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Adventures in Restorative Listening

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Wonders-The Fragments Of Wonder-320.zip


However, the story of Pharos Lighthouse does not end here. In 1962, a young diver searching for fish at a depth of 24 feet, spotted fragments of an immense statue, one piece alone measuring more than 20 feet in length. Egyptian naval divers, together with expert from Alexandria's Greco-Roman Museum were summoned to the area and verified the young man's report, concluding that the sculpture was a fragment of the colossal statue of Poseidon. Then, in the fall of 1994, a team of archaeological scuba divers under the direction of Jean-Yves Empereur, also located very large blocks of stone that are believed to have been a part of the lighthouse, though there is a profusion of objects superposed from different periods. Some of this material came from structures in the Nile Delta and from Heliopolis and may have been used in the lighthouse, though there is a growing notion that the Pharos might have been a part of a greater complex with both civic and religious functions.




Wonders-The Fragments of Wonder-320.zip


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However, it is known that, after the Cypriot king, Pierre I de Lusignan, sacked Alexandria over two days in 1365, the Mamluk rulers of Egypt attempted to block the entry to the eastern harbor by jettisoning rubble from the crumbling ancient city. This fact might have provided a partial explanation for the wealth of remains lying in this patch of sea but it was not sufficient to account for the presence of certain massive blocks weighing between 50 and 75 tons. Furthermore, the disposition of the largest blocks, running in a north-easterly line from the foot of the fort, firmly suggested a monument of considerable size and height falling in to the sea. This has convinced researchers that they have indeed found the remains of the lighthouse. Some of the remains, including sphinxes, columns, capitals, colossi and fragments of inscribed obelisks, together with two massive segments of the lighthouse, are now on exhibit in an open-air museum near Kom el-Dikka in Alexandria.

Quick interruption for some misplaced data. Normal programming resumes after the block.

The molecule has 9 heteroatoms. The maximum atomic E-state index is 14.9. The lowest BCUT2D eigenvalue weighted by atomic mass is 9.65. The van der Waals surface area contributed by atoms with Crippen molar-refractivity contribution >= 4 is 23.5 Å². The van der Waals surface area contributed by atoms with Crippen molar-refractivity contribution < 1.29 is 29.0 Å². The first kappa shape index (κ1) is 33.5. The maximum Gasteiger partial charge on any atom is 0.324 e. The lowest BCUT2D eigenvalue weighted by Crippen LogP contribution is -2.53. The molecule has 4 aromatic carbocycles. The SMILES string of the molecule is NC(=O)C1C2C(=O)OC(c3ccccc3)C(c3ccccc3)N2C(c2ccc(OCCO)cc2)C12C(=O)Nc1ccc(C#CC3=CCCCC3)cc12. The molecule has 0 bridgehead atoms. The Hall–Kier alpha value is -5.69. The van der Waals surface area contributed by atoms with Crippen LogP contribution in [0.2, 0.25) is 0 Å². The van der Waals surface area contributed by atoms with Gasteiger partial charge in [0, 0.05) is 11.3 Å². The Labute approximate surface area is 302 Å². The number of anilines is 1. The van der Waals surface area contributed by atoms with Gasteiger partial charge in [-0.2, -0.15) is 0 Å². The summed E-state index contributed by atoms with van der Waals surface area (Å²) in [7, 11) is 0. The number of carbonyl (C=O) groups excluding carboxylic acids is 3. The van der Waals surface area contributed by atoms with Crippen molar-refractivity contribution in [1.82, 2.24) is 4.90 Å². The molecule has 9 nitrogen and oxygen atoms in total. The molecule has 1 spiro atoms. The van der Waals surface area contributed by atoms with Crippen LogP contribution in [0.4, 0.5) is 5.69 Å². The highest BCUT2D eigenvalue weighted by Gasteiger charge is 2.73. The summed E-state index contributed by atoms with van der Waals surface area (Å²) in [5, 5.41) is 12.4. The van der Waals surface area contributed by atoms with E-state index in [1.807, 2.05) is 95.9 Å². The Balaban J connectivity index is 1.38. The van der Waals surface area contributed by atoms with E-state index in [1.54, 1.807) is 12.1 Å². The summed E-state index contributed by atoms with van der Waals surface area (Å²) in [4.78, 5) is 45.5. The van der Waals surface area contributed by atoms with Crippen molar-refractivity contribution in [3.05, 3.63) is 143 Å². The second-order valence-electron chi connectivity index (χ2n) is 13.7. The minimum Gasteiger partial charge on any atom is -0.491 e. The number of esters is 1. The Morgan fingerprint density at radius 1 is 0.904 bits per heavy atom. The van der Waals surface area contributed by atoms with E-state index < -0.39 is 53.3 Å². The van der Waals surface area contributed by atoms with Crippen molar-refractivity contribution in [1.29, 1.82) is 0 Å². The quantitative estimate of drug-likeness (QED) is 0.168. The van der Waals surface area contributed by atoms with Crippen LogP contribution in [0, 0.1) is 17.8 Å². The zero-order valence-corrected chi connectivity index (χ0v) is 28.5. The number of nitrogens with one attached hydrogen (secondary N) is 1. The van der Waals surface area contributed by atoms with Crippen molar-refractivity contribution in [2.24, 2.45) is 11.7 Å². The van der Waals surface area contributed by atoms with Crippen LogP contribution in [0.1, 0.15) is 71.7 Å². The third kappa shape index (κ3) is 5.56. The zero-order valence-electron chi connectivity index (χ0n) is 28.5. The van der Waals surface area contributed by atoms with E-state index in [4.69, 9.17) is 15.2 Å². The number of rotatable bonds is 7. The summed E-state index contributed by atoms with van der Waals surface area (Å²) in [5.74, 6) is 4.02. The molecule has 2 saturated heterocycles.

We've reproduced conditions that approximate those around the black hole. We've found that the fragments we recover cycle between states, in ways that should be impossible - as if time were oscillating. We can derive energy from this - although there are worrying changes to local spacetime.


'Despise me if you must, but I live in truth. My way is your way. Even the mightiest immortals fail, and all that remains are the fragments of the greatest lie, the lie called 'life'. We are but puppets to the spinning darkness, and my mighty bone dragon rises to play that role until the end of days. Mightiest of all undead, let envy be your strength and break the living. Breathe blight upon all that fear and hate, and tremble before my beloved mistress Death. Fester. Corrode. All succumb to her call.'


A self-described 'lover of things', Mark has long been fascinated by the idea of the collection and by the peculiar and wonderful taxonomies of objects and their display offered by the Wunderkammer, or cabinet of curiosities. In 1999, Dion and a team of local volunteers combed the shore of the Thames for objects and fragments, which were then presented in a mahogany cabinet as part of Tate Modern's pre-opening programme. In 2012, he completed an installation in the Brody Learning Commons at John Hopkins University for An Archaeology of Knowledge, a Wunderkammer, which comprised a vast laboratory cabinet housing over 700 objects from ancient Roman inscriptions to glass pipettes and a vintage university library card. Expanding this approach further, for his Theatre of the Natural World at the Whitechapel Gallery in London (2018), Mark burrowed through rainforests and rubbish dumps to highlight the wonder and fragility of life on earth. 041b061a72


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